Monday, May 30, 2011
Faro was the name of the game and it made John Morrissey a lot of money, enough — along with his winnings from boxing — to help bankroll the biggest gambling house and horse racing operation in the East: Saratoga Springs, New York.
Faro was a card game of pure chance that originated in France in the late-17th century when it was known as Pharaon, which when it found its way to England not long after was shortened to Pharo. In the United States it was known as Faro or Farobank and was the most popular card game of the 19th century. The game's popularity was due to its simple rules and fairly good odds of winning as compared with other games such as Black Jack.
The odds were so good that nearly every game was rigged, and yet the suckers kept on coming back for another go at "bucking the tiger."
The game consisted of a playing board and a faro box, a mechanical device from which playing cards were dealt.
The board, about three feet long by 1 1/2 feet wide and covered in green felt, had the 13 cards of a single suit — often spades — painted on it.
Players, known as punters, would choose which card to lay their money on and place chips on the painted version in hopes that the corresponding card (it could be of a different suit) would come up.
The dealer, called the banker, would place a deck of cards face-up inside the faro box (which had a cutaway that revealed the top card) and pull three cards. The first was called the Soda, which was discarded to the left of the faro box. The second was known as the loser and any money placed on that card went to the banker, with one exception.
Players could choose to bet on what they believed would be the losing card by "coppering," that is placing a copper washer, purchased, as were the regular chips, from the banker, on the appropriate space. The banker and player would then split the pot.
The third card was the the winner. Anyone lucky enough to have placed their chips on that card would double their money.
If two of the same cards were both winner and loser in a particular hand, called a "split"— say two aces, queens, etc. — the banker would get half the chips staked on them.
This was the dealer's advantage, but was apparently not one lucrative enough to keep the house from using a variety of techniques to cheat players.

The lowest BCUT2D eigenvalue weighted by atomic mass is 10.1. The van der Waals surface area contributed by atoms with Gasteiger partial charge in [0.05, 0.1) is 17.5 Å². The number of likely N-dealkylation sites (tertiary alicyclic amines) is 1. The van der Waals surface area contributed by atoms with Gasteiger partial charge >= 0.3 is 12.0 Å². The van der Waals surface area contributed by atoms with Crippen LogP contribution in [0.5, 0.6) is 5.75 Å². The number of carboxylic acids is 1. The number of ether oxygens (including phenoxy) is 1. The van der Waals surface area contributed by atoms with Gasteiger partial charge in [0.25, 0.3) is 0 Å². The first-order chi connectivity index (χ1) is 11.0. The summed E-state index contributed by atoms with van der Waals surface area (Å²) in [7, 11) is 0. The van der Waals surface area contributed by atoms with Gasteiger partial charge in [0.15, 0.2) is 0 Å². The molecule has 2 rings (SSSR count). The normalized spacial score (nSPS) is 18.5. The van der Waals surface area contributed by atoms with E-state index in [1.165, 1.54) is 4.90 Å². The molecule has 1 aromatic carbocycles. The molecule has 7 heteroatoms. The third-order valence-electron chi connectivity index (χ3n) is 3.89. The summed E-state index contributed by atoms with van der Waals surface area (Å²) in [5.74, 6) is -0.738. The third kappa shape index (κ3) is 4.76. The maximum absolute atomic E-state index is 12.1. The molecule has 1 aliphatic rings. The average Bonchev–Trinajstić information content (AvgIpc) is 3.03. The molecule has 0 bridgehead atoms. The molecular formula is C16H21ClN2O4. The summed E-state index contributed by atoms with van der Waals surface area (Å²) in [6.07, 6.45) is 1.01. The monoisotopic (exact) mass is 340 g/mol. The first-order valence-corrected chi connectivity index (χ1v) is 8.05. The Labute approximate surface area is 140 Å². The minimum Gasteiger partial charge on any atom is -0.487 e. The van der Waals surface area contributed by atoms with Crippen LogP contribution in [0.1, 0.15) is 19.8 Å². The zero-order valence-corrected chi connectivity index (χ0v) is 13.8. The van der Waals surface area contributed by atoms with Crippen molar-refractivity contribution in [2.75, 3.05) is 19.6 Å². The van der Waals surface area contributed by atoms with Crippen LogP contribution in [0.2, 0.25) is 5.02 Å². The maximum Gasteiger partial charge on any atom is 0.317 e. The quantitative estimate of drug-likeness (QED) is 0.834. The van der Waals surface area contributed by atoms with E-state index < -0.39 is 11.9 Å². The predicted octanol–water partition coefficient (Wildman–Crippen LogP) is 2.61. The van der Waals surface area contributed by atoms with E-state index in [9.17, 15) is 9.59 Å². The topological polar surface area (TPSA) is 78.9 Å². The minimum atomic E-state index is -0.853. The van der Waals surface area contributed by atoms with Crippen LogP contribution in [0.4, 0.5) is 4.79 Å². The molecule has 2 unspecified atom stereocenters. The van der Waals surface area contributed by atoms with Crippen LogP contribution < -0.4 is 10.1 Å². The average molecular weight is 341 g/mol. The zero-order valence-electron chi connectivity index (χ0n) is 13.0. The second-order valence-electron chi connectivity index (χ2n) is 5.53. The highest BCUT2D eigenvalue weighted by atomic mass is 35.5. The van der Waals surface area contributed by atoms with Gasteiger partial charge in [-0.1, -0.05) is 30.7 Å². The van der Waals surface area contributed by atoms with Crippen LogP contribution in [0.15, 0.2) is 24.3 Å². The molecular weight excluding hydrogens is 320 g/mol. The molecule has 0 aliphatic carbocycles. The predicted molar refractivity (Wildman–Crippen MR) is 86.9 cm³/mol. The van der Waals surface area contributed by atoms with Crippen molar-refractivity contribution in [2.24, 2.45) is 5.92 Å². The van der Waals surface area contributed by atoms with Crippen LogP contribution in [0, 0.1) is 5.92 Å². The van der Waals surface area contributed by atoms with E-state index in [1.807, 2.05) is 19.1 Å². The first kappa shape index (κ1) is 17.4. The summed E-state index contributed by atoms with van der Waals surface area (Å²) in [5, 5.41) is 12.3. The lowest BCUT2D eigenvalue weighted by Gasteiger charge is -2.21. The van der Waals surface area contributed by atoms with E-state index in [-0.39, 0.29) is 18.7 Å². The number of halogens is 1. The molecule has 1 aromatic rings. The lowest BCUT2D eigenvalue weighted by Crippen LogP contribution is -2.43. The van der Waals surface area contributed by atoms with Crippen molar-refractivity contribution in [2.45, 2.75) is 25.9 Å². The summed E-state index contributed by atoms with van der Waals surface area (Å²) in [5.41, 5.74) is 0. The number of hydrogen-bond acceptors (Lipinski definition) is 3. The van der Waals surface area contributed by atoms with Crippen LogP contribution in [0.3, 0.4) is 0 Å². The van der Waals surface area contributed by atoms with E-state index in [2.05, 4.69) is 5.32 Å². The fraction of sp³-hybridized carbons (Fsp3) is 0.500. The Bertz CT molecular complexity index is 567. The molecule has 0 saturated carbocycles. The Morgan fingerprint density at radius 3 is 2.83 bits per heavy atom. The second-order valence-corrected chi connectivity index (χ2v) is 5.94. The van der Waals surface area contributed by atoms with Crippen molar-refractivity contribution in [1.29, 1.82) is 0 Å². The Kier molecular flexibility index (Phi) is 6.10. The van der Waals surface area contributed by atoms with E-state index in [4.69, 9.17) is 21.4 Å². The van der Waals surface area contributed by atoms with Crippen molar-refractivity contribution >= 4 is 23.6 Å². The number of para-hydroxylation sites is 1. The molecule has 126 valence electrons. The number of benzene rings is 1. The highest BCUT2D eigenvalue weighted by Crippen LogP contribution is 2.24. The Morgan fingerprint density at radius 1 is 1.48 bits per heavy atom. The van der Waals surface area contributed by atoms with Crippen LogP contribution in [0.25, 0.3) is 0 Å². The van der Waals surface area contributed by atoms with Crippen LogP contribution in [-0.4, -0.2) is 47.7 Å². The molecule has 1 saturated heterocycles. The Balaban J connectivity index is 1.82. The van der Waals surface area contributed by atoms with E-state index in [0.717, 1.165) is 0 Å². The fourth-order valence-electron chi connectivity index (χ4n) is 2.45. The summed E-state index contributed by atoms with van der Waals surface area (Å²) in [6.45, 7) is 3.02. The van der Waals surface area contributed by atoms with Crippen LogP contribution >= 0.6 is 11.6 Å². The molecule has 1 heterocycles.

There were several ways of cheating, two main ways of which involved the faro box.
The first involved convincing a mark to be the banker, with the players in on the scam. A rigged faro box would be used that produced cards with a distinctive "tell," using either sanded or slightly misshapen cards, that clued the players in as to which card would win for them and which for the bank.
The methods employed by bankers to cheat the players also often involved gaffed boxes that allowed the dealer to spit out whatever card they chose. This was apparently a very expensive device to buy.
The practice of using gaffed boxes was so widespread there were mail-order companies that specialized in them. But not all dealers used crooked boxes, many employed the old-fashioned method of card manipulation, which, while requiring some skill, didn't require the outlay of cash for a gaffed box.
The trick was to ensure that the banker came up with as many splits as possible, since they allowed the banker to keep half the winnings. A specific way of shuffling that helped guarantee splits was known as "the faro dealer's shuffle." For more information as to specifics go to the Sharps and Flats website.
In 1850, 19-year-old John Morrissey sailed for California with the vague intention of prospecting for gold, but instead he and his friend Daniel Cunningham set up a faro bank and let the gold come to them without nary a pick in the dirt. After returning to New York, he continued in the gambling business and eventually owned a number of high-class dens throughout the city, before turning his sights to creating a gambling mecca in Saratoga.
While faro remained popular for more than a century it had died out with the shuttering of the last faro bank in Nevada in 1985.